In 2007, Americans spent $33.9 billion out-of-pocket for complementary medicine. The $33.9 billion accounted for approximately one and one-half percent of total healthcare expenditures, and more than 11 percent of total out-of-pocket healthcare expenditures. Much of total out-of-pocket spending was self-care, that is, products, classes, and materials not specifically recommended by a healthcare provider.
In 2010, a survey was conducted by the NCCIH (then known as, the National Center for Complementary and Alternative Medicine (NCCAM), in partnership with the American Association of Retired Persons (AARP).
Talk specifically about your own healthcare needs. For example, if you are taking prescription or over-the-counter medications, and you are considering complementary healthcare practices, ask whether there might be harmful interactions between the medications and the complementary practices.
When you tell your medical doctors or other healthcare providers about your use of complementary health practices, you can more easily stay in control of your own health. When medical doctors or other healthcare providers are aware of which complementary health practices you are using or considering, they can help you to make wise choices.
Four Tips to Start the Conversation
In advance of your visit to your medical doctor or other healthcare provider, make a list of the complementary health practices you use.Remember to include over-the-counter and prescription medicines, as well as dietary and herbal supplements. When you are filling-out a patient history form during your visit, you can refer to your list.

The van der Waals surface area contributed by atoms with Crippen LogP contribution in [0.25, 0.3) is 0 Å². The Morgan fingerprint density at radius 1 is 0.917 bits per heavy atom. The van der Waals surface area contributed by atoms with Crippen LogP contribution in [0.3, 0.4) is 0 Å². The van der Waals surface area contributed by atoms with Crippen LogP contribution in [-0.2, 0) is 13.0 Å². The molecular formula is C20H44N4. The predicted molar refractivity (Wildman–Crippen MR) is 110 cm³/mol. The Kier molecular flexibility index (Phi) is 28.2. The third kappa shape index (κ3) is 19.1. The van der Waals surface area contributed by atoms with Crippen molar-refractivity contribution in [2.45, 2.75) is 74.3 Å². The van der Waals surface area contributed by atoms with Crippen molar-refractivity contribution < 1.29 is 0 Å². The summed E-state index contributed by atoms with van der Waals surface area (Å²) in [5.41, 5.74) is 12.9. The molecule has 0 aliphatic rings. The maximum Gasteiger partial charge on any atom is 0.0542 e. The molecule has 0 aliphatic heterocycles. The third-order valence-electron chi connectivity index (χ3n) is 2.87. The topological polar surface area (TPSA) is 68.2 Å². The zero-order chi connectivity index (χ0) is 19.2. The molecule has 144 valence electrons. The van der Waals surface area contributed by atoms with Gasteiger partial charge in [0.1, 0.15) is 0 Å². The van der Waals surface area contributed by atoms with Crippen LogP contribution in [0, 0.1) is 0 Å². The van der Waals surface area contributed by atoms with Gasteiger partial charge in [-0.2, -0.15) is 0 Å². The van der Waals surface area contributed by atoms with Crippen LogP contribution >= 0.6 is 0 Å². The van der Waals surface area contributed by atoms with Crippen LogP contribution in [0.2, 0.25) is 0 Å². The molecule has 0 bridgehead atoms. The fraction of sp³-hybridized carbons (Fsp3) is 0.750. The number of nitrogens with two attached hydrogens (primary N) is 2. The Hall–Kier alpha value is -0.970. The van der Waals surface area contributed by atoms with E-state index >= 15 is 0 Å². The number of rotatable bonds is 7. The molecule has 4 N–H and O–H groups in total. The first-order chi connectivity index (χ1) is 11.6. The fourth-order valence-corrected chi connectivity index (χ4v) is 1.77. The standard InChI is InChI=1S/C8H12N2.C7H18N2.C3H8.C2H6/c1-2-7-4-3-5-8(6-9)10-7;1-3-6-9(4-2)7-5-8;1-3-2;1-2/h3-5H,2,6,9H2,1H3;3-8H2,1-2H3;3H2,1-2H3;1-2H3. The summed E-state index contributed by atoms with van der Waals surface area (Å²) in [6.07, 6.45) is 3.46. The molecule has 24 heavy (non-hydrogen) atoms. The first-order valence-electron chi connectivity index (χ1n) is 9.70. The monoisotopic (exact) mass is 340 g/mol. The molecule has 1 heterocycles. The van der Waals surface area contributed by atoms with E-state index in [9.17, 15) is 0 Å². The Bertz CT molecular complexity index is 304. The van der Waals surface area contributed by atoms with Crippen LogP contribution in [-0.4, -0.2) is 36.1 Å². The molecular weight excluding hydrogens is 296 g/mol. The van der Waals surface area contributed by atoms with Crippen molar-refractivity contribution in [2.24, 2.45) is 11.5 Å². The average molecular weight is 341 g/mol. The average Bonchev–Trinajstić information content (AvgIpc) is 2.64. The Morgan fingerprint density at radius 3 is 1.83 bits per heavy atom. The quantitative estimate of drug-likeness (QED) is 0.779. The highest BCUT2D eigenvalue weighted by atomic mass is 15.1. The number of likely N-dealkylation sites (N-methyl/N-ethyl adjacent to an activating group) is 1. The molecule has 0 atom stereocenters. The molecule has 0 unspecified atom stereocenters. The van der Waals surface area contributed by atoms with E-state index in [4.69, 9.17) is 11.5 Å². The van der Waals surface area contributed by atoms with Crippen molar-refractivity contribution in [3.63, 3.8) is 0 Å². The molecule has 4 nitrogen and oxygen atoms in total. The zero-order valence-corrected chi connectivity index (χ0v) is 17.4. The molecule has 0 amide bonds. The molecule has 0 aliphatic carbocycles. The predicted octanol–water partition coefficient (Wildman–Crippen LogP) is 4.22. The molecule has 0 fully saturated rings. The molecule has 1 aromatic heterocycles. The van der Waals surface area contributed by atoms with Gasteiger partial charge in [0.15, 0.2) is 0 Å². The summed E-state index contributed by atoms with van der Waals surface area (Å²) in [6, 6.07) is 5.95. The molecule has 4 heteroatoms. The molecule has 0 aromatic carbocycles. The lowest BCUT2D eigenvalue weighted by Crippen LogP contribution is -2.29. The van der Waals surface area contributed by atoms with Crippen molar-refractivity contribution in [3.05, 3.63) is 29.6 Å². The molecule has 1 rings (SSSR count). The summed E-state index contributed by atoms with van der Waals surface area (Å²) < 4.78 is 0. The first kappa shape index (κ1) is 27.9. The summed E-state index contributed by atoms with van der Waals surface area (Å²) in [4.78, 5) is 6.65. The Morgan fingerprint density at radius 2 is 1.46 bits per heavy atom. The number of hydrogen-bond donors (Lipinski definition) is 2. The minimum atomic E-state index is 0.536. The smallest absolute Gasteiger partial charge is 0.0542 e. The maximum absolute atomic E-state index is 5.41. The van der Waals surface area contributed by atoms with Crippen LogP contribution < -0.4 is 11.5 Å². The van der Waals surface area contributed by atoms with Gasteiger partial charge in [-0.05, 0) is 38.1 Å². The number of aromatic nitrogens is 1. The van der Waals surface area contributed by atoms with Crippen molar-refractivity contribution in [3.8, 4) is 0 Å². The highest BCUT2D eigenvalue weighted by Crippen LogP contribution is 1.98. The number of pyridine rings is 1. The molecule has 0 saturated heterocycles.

Take your list with you into the medical examining room, so that you can refer to it, as you talk with your medical doctor or other healthcare provider. Some complementary health approaches can have an effect on conventional medicine, so your provider needs to know.
If you are considering a complementary health practice, always ask questions. Ask your provider about its safety, effectiveness, and possible interactions with prescription and nonprescription medicines.
Don’t wait for your medical doctor or other provider to ask about any complementary health practice that you are using or considering. Start the conversation.
Order or Download Your Free Patient Packet
As part of the Time to Talk campaign, NCCIH has developed a Free Patient Packet of helpful materials, to help you begin a conversation with your medical doctors or other healthcare providers. Order your packet online. Or, call: 1-888-644-6226.
Each packet contains the following information:
Backgrounder: Resources from the National Institutes of Health (NIH)
TELL tip sheet: Tips for talking with healthcare providers
Patient Wallet Card: Card to help you to keep track of your medications, including dietary supplements and other complementary health products. You can take this card with you to your visits with your healthcare providers.
Get the Facts: Facts you should know if you are considering complementary medicine
Disclaimer: The information presented in this blog should not replace the medical advice of your doctor. You should not use this information to diagnose or treat any disease, illness, or other health condition without first consulting with your medical doctor or other healthcare provider.